Appleton's Cyclopedia of American Biography, edited by James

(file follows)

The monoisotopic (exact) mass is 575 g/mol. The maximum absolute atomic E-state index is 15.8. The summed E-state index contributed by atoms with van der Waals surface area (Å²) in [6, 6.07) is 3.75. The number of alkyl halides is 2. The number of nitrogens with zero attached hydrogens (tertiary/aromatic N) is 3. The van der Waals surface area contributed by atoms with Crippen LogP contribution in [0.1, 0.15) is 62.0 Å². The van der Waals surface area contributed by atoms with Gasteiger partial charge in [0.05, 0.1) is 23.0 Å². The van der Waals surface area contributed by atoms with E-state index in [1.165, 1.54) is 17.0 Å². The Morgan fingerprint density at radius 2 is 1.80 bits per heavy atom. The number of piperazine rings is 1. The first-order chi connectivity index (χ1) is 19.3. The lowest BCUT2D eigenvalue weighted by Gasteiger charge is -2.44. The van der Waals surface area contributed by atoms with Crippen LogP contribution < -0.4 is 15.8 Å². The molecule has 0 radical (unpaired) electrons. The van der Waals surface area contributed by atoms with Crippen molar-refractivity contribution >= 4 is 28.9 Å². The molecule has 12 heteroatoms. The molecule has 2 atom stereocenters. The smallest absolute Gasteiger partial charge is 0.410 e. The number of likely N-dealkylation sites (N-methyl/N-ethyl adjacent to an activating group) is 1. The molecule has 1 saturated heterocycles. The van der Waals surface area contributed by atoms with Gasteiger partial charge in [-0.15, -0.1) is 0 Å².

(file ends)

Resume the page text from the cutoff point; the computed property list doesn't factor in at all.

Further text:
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WELLS, Henry, expressman, born in New Hampshire, 12 December, 1805; died in Glasgow, Scotland, 10 December, 1878. He early entered the express business, becoming an agent for Henry F. Harnden, and in 1841 suggested to George Pomeroy the desirability of establishing an express from Albany to Buffalo. Subsequently Crawford Livingston acted on the proposition, and weekly trips were made between the two points. Beginning in 1843, railroad communication having been established between the two cities, trips were made daily. The firm-name was at first Pomeroy and Co., but was altered to Livingston, Wells and Pomeroy, and, on the retirement of the latter, became Livingston and Wells. In 1845 the business was extended westward from Buffalo to Chicago, with William G. Fargo in charge of that division, under the name of Wells and Co. Meanwhile they established a letter express to carry communications from New York to Buffalo for six cents, while the government charge for the same distance was twenty-five cents. Every means was taken by the National authorities to destroy the practice, but without success. In 1846 a European express was established, with offices in London and Paris. Competition by various companies resulted in the consolidation of the different organizations in 1850, and the formation of the American express company, of which Mr. Wells was elected president. In 1832 he was associated with William G. Fargo and others in forming the firm of Wells, Fargo and Co., for conducting the express business in the far west, and he continued an active officer of that company until its management was transferred to western capitalists after the completion of the Transcontinental railroad. In 1860 the American express company was reorganized with a capital of $1,000,000, and he acted as its president until 1868. He gave $150,000 to found and endow Wells female college at Aurora, New York, one of the first collegiate institutions to be established in this country for the higher education of women.
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